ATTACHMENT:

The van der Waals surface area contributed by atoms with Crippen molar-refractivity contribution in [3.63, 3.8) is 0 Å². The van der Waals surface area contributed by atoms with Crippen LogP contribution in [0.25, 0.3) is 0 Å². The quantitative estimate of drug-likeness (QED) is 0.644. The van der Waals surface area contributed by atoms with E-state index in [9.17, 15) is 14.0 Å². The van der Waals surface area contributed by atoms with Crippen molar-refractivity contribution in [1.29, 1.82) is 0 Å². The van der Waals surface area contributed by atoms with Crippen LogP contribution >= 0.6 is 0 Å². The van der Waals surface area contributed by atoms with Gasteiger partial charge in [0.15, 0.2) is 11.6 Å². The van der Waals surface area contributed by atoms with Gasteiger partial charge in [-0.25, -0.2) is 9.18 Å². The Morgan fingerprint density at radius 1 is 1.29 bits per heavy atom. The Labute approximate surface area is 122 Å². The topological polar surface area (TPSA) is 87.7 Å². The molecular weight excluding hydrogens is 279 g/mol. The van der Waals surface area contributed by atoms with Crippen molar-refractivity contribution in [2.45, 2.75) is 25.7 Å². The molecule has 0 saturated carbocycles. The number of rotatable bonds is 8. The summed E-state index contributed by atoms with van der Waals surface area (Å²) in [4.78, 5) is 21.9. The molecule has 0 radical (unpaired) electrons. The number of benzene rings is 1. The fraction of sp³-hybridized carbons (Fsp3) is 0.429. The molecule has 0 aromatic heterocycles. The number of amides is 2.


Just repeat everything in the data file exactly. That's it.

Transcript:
The van der Waals surface area contributed by atoms with Crippen molar-refractivity contribution in [3.63, 3.8) is 0 Å². The van der Waals surface area contributed by atoms with Crippen LogP contribution in [0.25, 0.3) is 0 Å². The quantitative estimate of drug-likeness (QED) is 0.644. The van der Waals surface area contributed by atoms with E-state index in [9.17, 15) is 14.0 Å². The van der Waals surface area contributed by atoms with Crippen molar-refractivity contribution in [1.29, 1.82) is 0 Å². The van der Waals surface area contributed by atoms with Crippen LogP contribution >= 0.6 is 0 Å². The van der Waals surface area contributed by atoms with Gasteiger partial charge in [0.15, 0.2) is 11.6 Å². The van der Waals surface area contributed by atoms with Gasteiger partial charge in [-0.25, -0.2) is 9.18 Å². The Morgan fingerprint density at radius 1 is 1.29 bits per heavy atom. The Labute approximate surface area is 122 Å². The topological polar surface area (TPSA) is 87.7 Å². The molecular weight excluding hydrogens is 279 g/mol. The van der Waals surface area contributed by atoms with Crippen molar-refractivity contribution in [2.45, 2.75) is 25.7 Å². The molecule has 0 saturated carbocycles. The number of rotatable bonds is 8. The summed E-state index contributed by atoms with van der Waals surface area (Å²) in [4.78, 5) is 21.9. The molecule has 0 radical (unpaired) electrons. The number of benzene rings is 1. The fraction of sp³-hybridized carbons (Fsp3) is 0.429. The molecule has 0 aromatic heterocycles. The number of amides is 2.